In New Zealand, patients who suffer medical injuries have two choices: if they seek monetary compensation, they may file claims with the Accident Compensation Corporation (ACC), which awards claims on a no-fault basis; if they seek accountability only, they may complain to the Health and Disability Commissioner (HDC).
What the Study Found
In comparing the experiences of patients who filed ACC claims with those who filed HDC complaints, this Commonwealth Fund–supported study found that:
- The objectives of patients who sought legal action—either monetary or nonmonetary—can be categorized as communication, correction, restoration, or sanction.
- The most common form of accountability among those seeking nonmonetary relief was a desire for corrective measures to address the causes of harm (50% of complainants). Forty percent of complainants were interested in communication, including information and transparency about what had happened.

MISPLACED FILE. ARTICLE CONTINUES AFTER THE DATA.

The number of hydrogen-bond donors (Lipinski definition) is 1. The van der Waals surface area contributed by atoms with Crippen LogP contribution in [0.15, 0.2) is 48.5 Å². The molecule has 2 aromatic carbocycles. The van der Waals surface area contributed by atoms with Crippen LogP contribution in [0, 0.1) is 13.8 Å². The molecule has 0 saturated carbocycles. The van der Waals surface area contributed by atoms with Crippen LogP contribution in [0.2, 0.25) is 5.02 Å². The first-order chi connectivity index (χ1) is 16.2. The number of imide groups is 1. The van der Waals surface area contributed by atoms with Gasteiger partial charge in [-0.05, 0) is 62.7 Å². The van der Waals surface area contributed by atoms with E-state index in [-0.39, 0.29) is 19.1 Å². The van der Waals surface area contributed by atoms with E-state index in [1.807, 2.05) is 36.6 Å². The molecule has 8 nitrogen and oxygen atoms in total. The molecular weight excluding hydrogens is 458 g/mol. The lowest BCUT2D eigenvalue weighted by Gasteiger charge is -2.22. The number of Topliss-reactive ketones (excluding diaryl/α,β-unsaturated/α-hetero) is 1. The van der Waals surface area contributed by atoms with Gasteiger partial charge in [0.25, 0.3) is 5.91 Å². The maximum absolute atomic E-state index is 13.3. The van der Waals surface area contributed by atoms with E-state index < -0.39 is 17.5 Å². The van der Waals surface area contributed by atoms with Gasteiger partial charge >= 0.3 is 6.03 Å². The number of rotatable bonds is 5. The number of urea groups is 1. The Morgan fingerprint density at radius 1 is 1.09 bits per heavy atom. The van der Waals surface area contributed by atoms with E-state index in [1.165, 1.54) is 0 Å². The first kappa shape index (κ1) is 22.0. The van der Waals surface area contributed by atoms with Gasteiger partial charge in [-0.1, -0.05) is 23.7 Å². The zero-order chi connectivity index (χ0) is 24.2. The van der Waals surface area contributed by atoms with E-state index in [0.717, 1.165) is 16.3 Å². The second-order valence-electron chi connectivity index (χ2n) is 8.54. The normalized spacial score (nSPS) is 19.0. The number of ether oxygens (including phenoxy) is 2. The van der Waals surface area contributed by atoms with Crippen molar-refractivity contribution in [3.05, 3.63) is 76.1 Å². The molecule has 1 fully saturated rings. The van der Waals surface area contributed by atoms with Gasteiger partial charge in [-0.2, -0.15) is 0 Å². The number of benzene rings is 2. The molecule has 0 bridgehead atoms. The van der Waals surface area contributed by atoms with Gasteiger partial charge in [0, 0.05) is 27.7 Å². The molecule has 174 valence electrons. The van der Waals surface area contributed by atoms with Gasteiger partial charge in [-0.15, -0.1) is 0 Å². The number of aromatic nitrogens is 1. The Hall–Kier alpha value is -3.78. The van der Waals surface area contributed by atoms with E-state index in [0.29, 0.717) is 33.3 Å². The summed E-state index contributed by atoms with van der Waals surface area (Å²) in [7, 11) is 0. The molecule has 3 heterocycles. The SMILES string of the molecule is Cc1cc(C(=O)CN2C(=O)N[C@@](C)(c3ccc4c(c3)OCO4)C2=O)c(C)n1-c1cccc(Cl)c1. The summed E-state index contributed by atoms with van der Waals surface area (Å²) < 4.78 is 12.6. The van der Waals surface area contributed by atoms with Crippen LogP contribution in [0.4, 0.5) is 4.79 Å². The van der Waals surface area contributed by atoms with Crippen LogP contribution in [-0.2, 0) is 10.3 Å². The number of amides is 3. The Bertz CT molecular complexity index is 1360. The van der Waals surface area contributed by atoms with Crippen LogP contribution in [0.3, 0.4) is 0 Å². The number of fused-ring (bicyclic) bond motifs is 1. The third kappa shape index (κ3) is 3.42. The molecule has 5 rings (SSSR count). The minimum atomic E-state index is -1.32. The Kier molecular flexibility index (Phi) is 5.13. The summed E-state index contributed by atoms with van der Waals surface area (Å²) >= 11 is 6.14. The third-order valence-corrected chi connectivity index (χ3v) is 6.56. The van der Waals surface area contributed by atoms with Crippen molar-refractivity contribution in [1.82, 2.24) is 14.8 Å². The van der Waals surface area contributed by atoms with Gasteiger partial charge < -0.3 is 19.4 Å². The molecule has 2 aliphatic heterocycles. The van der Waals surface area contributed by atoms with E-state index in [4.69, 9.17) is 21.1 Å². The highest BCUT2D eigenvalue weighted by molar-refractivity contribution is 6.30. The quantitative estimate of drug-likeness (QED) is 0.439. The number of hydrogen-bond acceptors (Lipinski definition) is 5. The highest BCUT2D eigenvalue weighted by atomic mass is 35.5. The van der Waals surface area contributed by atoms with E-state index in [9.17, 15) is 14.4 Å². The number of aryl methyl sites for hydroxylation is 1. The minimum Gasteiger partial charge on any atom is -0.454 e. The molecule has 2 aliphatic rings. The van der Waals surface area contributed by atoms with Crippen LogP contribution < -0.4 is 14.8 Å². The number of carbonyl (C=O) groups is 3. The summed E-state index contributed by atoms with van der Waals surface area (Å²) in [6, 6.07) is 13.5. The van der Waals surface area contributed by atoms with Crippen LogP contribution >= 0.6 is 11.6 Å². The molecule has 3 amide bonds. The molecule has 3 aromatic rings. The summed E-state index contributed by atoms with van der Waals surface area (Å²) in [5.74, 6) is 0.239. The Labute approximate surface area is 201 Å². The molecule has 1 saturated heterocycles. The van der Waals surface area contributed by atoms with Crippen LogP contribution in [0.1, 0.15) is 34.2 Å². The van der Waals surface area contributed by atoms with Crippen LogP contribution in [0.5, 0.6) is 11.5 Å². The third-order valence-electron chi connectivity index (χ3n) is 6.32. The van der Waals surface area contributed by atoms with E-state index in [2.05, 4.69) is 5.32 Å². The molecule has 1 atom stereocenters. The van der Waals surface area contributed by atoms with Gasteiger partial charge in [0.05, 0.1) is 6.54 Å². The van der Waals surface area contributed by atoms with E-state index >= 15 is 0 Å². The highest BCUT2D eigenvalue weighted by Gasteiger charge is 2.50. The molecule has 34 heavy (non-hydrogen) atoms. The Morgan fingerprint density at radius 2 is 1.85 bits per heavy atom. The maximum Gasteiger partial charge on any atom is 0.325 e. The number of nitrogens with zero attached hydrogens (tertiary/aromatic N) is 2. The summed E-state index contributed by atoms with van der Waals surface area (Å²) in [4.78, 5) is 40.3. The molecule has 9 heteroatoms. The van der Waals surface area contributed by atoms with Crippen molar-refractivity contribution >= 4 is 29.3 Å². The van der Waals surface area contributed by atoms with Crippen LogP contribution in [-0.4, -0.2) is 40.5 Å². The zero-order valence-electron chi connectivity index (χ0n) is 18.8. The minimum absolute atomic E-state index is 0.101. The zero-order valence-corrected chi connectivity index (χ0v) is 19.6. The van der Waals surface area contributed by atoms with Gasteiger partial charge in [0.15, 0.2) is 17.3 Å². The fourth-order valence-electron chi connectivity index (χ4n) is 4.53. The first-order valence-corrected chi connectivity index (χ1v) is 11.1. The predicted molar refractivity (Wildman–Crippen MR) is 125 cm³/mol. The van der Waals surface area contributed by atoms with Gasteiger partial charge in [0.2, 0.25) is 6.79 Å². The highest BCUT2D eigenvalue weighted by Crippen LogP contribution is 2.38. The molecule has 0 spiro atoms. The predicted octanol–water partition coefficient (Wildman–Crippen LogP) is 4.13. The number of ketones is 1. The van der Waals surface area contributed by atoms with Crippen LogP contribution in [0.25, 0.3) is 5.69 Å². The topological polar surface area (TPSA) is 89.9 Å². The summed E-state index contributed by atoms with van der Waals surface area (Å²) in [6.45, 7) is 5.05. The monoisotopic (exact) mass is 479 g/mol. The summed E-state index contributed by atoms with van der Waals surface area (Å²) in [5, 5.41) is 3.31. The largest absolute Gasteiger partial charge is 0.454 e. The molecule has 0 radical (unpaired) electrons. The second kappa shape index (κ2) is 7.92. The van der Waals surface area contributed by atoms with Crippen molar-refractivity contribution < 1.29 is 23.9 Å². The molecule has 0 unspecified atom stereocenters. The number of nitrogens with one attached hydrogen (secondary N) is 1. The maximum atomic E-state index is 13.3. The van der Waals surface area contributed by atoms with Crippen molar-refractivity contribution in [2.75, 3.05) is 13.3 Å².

- Individuals who were in their prime working years (ages 30 to 64) or who had suffered a permanent disability were significantly more likely to seek compensation than older or younger patients, or who were less severely injured.
Because patients seeking accountability for medical injuries are often driven by a desire for corrective measures to address the causes of harm, they can be effective partners in efforts to make care safer. Complainants also want information and transparency about the causes of adverse events, indicating that health care institutions should make greater efforts to disclose and discuss medical errors. Nations like the United States, where litigation is the key route to accountability, offer few outlets for injured patients to obtain such information or corrective action.